Entrevista: Secret Stash Records [English]

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El vinilo como formato musical pareciera estar diseñado para nunca morir. Tanto el tamaño de un disco como sus demandas hacia el escucha (costos, limitaciones físicas, etc.) lo hacen perfecto para el amante de la música, premiándolo con una experiencia más íntima con su colección – además de su distinguida calidad de sonido. Y aunque bien es cierto que el formato se encuentra en un periodo de popularidad renovada, no es tan fácil conseguir música para disfrutar como en otros formatos (un saludito a iTunes en el celular).

Hace unos meses atrás, mientras buscaba nuevas fuentes de discos en el Internet, me topé con un pequeño sello norteamericano por el nombre de Secret Stash Records. El mismo se especializa en sonidos de otras épocas (y otros países) – ya sea la cumbia peruana mezclada con psicodelia de Los Destellos, el funk soviético de Pavel Sysoyev o una reinterpretación del clásico de Miles Davis, Kind of Blue, en reggae. En fin, este sello independiente está trabajando material interesante para que nuevas audiencias – y nuevos fans del vinilo – las puedan redescubrir.

Le enviamos a Eric D. Foss, VP Sales & Marketing de Secret Stash Records, unas preguntas sobre los comienzos de su negocio, cómo han trabajado sus proyectos y algunos de sus discos favoritos, entre otras cosas. Conozcan el mundo de Secret Stash Records a continuación. [Entrevista en inglés]

PRI: When did Secret Stash Records get started and how did the label came to be?

Eric Foss: There really is not incredible story about how the label came to be. Cory (my business partner) and I had both been working in the business for a few years. We both happened to be sick of working to make other people wealthy. We also saw a sharp decline in CD sales and noticed that a lot of stuff that was once working on CD didn’t really work anymore. We decided to try and carve out a much more satisfying gig by working with music we loved.

Secret Stash actually started in my home in New Hope, MN. We probably ran out of there for the first 9 months or so. All of the records were shipped from the plant to my house, where I would personally pack and ship every order out of an 11′ x 8′ spare bedroom. It was pretty crazy when I’d ship a new release. You’d walk into my house and the living room would be filled with dozens of 13″ x 13″ boxes waiting for the UPS guy.

PRI: How would you describe the type of label that you guys run?

EF: We are extremely independent. We’ve never taken one penny from an investor, distributor, or other label. Nowadays we do all of our own assembly. We also do our own distribution. We do sell to distributors, but only on a non-exclusive basis. A lot of labels who hype the independent nature of their business actually take advances form people like Universal. They hand over their distro [distribution] rights to one single entity who ends up having a lot of control over that label. Because we are intimately involved in every step of our releases, we are able to exercise very strict quality control and ensure that everything we sell is worth the money customers are plunking down.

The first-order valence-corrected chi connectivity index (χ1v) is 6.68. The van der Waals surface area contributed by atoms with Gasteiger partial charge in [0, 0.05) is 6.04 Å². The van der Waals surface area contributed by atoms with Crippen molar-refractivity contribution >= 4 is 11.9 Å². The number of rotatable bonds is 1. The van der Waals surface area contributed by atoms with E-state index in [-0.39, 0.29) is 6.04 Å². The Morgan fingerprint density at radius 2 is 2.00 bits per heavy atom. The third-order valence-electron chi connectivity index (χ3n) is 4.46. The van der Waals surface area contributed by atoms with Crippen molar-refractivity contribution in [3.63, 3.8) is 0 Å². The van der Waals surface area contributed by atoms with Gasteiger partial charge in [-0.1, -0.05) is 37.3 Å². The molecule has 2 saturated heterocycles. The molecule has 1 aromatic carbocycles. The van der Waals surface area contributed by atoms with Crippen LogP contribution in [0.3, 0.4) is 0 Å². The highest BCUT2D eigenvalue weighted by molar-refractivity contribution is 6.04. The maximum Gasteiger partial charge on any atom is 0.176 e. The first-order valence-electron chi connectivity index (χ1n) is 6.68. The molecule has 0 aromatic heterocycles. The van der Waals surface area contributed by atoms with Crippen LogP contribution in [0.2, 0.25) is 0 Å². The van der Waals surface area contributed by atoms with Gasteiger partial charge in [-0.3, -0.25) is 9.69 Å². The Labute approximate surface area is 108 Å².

PRI: The label is located in Minneapolis, MN. Is there a healthy market there for the music Secret Stash is rereleasing? Who is your main audience and how do you reach them?

EF: Minneapolis is an amazing record town. Many people claim that we have more record stores per capita than any other city in the country! I wouldn’t doubt it either. From our offices in Uptown there are 5 record shops within walking distance (or maybe a short bike ride), all of which focus heavily on vinyl. We have some of the best utilized public/community airwaves in the nation, which happens to also be home to countless shows that spin tons of funky vinyl. With all that being said, I think we still have a long ways to go in building our profile here in town. We really need to do a lot more to engage local vinyl junkies.

Honestly, we do way more business overseas than we do here. Obviously, the best way to nurture that business is via the Internet.

PRI: How do you go about the process of finding and deciding which records to release?

EF: Well, it’s sort of a chicken and the egg thing. You either have the contact and then the music, or vice versa. Neither method is necessarily better than the other. You have to really let things happen sort of organically. But, generally speaking, we’re are constantly digging for records. When we find something interesting that hasn’t been tapped yet, we dig deeper. There is no magic secret. It’s just a lot of time and patience.

PRI: What’s your favorite record that Secret Stash has put out? What other records – not released by the label – do you count amongst your favorites?

EF: Wow, what a tough question!? What I can say for sure is that we’ve never put out a release that we don’t really enjoy personally. With that said, my two favorites might be The Rhythms of Black Peru and the reissue of George Danquah’s Hot & Jumpy. There are a lot of great labels out there doing some amazing things right now. I picked up one of those Brazilian comps on Soul Jazz and just fell in love with it. Masstropicas is killing it with their Cumbia reissues.

As far as older releases I’m a nut for any of the old Westbound stuff. I also love 60s post-bop. I must listen to ‘Round About Midnight at least once a every 10 days or so. I also have hundreds of 78s. I love western swing and some old goofy novelty recordings. Tex Williams is pretty great.